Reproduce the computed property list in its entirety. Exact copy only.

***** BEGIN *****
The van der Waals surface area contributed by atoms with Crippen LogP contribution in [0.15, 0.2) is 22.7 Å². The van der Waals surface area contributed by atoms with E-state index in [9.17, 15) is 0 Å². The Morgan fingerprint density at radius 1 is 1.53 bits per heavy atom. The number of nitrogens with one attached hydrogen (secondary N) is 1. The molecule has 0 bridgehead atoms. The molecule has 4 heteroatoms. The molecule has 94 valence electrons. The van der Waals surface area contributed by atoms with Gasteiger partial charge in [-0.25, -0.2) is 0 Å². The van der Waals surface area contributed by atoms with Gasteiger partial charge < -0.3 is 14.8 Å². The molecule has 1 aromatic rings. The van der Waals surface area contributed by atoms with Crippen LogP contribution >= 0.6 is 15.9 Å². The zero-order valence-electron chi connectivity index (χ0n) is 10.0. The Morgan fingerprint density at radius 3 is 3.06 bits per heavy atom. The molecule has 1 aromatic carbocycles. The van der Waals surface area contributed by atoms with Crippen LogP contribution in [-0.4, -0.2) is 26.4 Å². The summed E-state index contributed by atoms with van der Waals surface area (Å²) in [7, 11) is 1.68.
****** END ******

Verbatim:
The van der Waals surface area contributed by atoms with Crippen LogP contribution in [0.15, 0.2) is 22.7 Å². The van der Waals surface area contributed by atoms with E-state index in [9.17, 15) is 0 Å². The Morgan fingerprint density at radius 1 is 1.53 bits per heavy atom. The number of nitrogens with one attached hydrogen (secondary N) is 1. The molecule has 0 bridgehead atoms. The molecule has 4 heteroatoms. The molecule has 94 valence electrons. The van der Waals surface area contributed by atoms with Gasteiger partial charge in [-0.25, -0.2) is 0 Å². The van der Waals surface area contributed by atoms with Gasteiger partial charge < -0.3 is 14.8 Å². The molecule has 1 aromatic rings. The van der Waals surface area contributed by atoms with Crippen LogP contribution >= 0.6 is 15.9 Å². The zero-order valence-electron chi connectivity index (χ0n) is 10.0. The Morgan fingerprint density at radius 3 is 3.06 bits per heavy atom. The molecule has 1 aromatic carbocycles. The van der Waals surface area contributed by atoms with Crippen LogP contribution in [-0.4, -0.2) is 26.4 Å². The summed E-state index contributed by atoms with van der Waals surface area (Å²) in [7, 11) is 1.68.